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Displaying posts with tag: MySQL 8 (reset)
MySQL Transaction Unit

Many of my students wanted to know how to write a simple PSM (Persistent Stored Module) for MySQL that saved the writes to all table as a group. So, to that end here’s simple example.

  1. Create four sample tables in a re-runnable script file:
    /* Drop and create four tables. */
    DROP TABLE IF EXISTS one, two, three, four;
    CREATE TABLE one   ( id int primary key auto_increment, msg varchar(10));
    CREATE TABLE two   ( id int primary key auto_increment, msg varchar(10));
    CREATE TABLE three ( id int primary key auto_increment, msg varchar(10));
    CREATE TABLE four  ( id int primary key auto_increment, msg varchar(10));
    
  2. Create a locking PSM across the four tables:
    /* Conditionally drop procedure. */
    DROP PROCEDURE IF EXISTS locking;
    
    /* Set delimiter to $$ to allow ; inside the procedure. */
    DELIMITER $$
    
    /* Create a transaction procedure. */
    CREATE PROCEDURE locking(IN pv_one   varchar(10)
                            ,IN pv_two …
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Customer ERD

Now that we’ve migrated to MySQL for our core database course, I’m building MySQL Workbench analysis problems. We start with a lecture trying to flush out a simple address, and then ask them to figure out how to link it to a customer table.

Designing it, I emphasized how it resolves the issue of a city occurring in multiple counties and states, like Fremont. Fremont occurs 17 times in the US and once in Haiti:

Naturally, I left two other design issues in the problem. I’m working through it for the first time with classes tomorrow. I hope it works well. Any comments?

MySQL+Credentials

The first tutorial supplementing the MySQL Connector/NET Developer Guide showed you how to connect and run static INSERT statement. It was a barebones PowerShell script with the MySQL Connector. This post shows you how to run a PowerShell script that uses a dynamic form to gather the MySQL credentials and then run a static query. Below is the MySQL Credentials form.

You enter the correct user name, password, hostname (or IP address), port, and database, like this:

Here’s the complete code for this staticQuery.ps1 PowerShell script:

# Add libraries for form components. …
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MySQL+PowerShell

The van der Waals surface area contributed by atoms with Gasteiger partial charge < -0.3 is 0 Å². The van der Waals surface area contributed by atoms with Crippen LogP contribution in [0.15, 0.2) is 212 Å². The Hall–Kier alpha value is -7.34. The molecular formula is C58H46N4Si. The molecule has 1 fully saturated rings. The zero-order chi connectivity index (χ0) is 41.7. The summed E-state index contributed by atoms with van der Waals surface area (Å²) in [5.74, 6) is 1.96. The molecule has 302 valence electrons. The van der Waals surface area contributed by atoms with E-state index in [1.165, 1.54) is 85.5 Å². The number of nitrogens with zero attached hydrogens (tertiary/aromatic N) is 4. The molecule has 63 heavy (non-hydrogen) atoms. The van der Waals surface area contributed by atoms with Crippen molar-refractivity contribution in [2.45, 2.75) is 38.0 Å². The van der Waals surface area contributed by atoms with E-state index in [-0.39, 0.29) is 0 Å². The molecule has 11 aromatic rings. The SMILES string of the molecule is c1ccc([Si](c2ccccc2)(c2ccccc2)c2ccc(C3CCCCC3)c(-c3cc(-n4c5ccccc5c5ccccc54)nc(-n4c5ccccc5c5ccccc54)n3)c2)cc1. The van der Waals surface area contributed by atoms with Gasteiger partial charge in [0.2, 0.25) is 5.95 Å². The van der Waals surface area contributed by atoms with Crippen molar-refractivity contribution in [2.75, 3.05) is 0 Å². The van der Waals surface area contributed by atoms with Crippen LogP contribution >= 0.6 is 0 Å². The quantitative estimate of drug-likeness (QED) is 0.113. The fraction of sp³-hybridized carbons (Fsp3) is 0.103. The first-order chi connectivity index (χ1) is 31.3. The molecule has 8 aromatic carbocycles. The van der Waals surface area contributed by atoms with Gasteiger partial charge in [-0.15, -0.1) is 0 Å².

It was interesting to note that the MySQL Connector/NET Developer Guide doesn’t have any instructions for connecting to the MySQL database from Microsoft Powershell. I thought it would be helpful to write a couple demonstrations scripts, especially when a quick search didn’t find a set of easy to follow samples.

The connection process to MySQL with Powershell is easiest with a non-query, so I created a db_connect table into which I could write a row of data:

CREATE TABLE db_connect
( db_connect_id  INT UNSIGNED PRIMARY KEY AUTO_INCREMENT
, version        VARCHAR(10)
, user           VARCHAR(24)
, db_name        VARCHAR(10));

The following insert.ps1 PowerShell script connects to the MySQL database, and inserts one row into the db_connect table:

# Connect to the libaray …
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Put MySQL in PATH

After downloading and installing MySQL 8.0.24 yesterday, I opened a command shell. In the command shell, I could access the MySQL Shell (mysqlsh.exe) but not the MySQL Client (mysql.exe). Typing in the following:

C:\WINDOWS\system32>mysql

It returned:

'mysql' is not recognized as an internal or external command,
operable program or batch file.

The MySQL Client (mysql.exe) was installed because MySQL Workbench relies on it. However, the MySQL Microsoft Software Installer (MSI) does not put the mysql.exe file’s directory in the common Windows %PATH% environment variable. You can find the required %PATH% directory variable by opening the File Manager and searching for the mysql.exe file.

You should return several directories and programs but the directory you want is:

C:\Program …